first time, putting my recently-acquired knowledge of how to use my
E6B and plotter to the test. I commandeered a large table to spread
out my sectional chart on, tools and pencil in hand.
Following a stop at Palatka for fuel, a straight course would
have been best... but a sizable MOA just south of 28J ruled that
out. I wound up plotting a course that tracked a major highway west
of the field before turning south-southeast at the end of a
distinctive lake that also dog-legged to the south, followed by a
slight turn SSW once we were south of Plant City, abeam
The resulting course would keep us out of the MOA (we'd skirt
under a portion of it at 2,000 feet) and would allow us to "thread
the needle" between the Class B airspace rings surrounding Tampa
and Orlando. As we were flying over Florida, there was no shortage
of identifiable checkpoints; I plotted one about every 15 miles, a
mix of lakes, large buildings and industrial plants noted on the
sectional, two large highways, and other airports. To impress Jim,
I even plotted a virtual checkpoint, shooting a radial off the
Tampa VOR that intercepted our course.
After Jim looked over my flight plan and approved it, a call to
Flight Service -- my first one ever -- gave me my winds aloft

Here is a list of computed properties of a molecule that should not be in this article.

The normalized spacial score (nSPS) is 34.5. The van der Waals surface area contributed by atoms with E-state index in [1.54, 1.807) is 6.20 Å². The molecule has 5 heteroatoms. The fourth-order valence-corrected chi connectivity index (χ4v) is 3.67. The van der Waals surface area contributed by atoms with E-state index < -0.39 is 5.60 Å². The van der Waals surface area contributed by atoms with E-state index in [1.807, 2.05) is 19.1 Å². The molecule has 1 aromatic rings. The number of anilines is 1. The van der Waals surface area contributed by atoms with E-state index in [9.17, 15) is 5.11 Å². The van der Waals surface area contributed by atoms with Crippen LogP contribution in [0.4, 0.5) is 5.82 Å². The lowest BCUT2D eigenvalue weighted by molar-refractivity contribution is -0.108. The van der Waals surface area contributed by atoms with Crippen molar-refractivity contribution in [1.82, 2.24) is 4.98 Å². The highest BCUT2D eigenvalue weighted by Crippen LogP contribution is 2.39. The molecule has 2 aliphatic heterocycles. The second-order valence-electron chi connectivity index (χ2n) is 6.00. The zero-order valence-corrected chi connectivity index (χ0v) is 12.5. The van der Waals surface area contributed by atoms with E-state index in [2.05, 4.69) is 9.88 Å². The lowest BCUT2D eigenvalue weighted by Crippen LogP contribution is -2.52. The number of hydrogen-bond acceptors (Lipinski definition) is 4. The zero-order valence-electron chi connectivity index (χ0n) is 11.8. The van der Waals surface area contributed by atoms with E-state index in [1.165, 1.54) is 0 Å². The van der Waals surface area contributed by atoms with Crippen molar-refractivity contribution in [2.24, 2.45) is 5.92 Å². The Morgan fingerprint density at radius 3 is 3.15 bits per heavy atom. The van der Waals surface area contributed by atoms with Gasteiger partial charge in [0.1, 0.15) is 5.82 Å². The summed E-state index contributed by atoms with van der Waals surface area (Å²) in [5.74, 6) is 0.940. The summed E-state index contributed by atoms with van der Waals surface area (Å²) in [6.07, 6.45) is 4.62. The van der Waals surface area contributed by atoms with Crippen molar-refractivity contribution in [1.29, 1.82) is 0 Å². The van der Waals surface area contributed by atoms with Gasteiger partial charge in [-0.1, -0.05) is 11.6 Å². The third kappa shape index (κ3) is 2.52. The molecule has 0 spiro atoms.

information. I got through to a local briefer quickly, and he was
very polite and patient in dealing with a student pilot. Things
were going to be a bit bumpy at 3,000 feet -- our altitude once we
cleared the Palatka MOAs -- but we'd be rewarded with a fairly
substantial tailwind once we headed south. Despite the fact the
skies had turned gray in the time since we'd returned back to
Haller, the lowest ceilings reported along our route were 6,000
feet, scattered to broken, with nary a rain shower in sight.
"You should have a great flight," the briefer told me. "I hope
you and your instructor have fun!"
After packing the bare essentials for a weekend trip -- just one
change of clothes, and only vital toiletries -- into my Jepp bag,
Jim and I took off from Haller at 3:25 pm. We filled the Gobosh's
tank as full as we dared at Palatka, giving us well over two hours
of flying time, plus reserve.
We took off from 28J at 4:40. I could tell we were at gross
weight, as the Gobosh was ever-so-slighty more reluctant to take
flight than it had been before. As predicted, it was a bumpy ride
for the first hour or so, though not overwhelmingly so.
I'm happy to report my course proved accurate to within about
four minutes at each checkpoint. Alas, predictions of a tailwind
proved to be optimistic, and the moment we turned south it even
became a slight headwind. We indicated around 95 knots IAS the
entire trip (I'd plotted the trip at 100) -- hardly
earth-shattering, but neither Jim nor I minded very much. About
halfway to Plant City, I even -- finally -- allowed myself to
relax, and enjoy the trip.
"See how much fun it is to actually GO somewhere?" Jim
asked me. And it was.
We touched down at Punta Gorda just before 7 o'clock, for a
total flight time of 2.2 hours -- that headwind hadn't helped
matters. I made one of my best landings to date, a fitting end to
what had been a fantastic trip.
Coming Tuesday: Heading Back Home... And Dealing With The
Ides Of March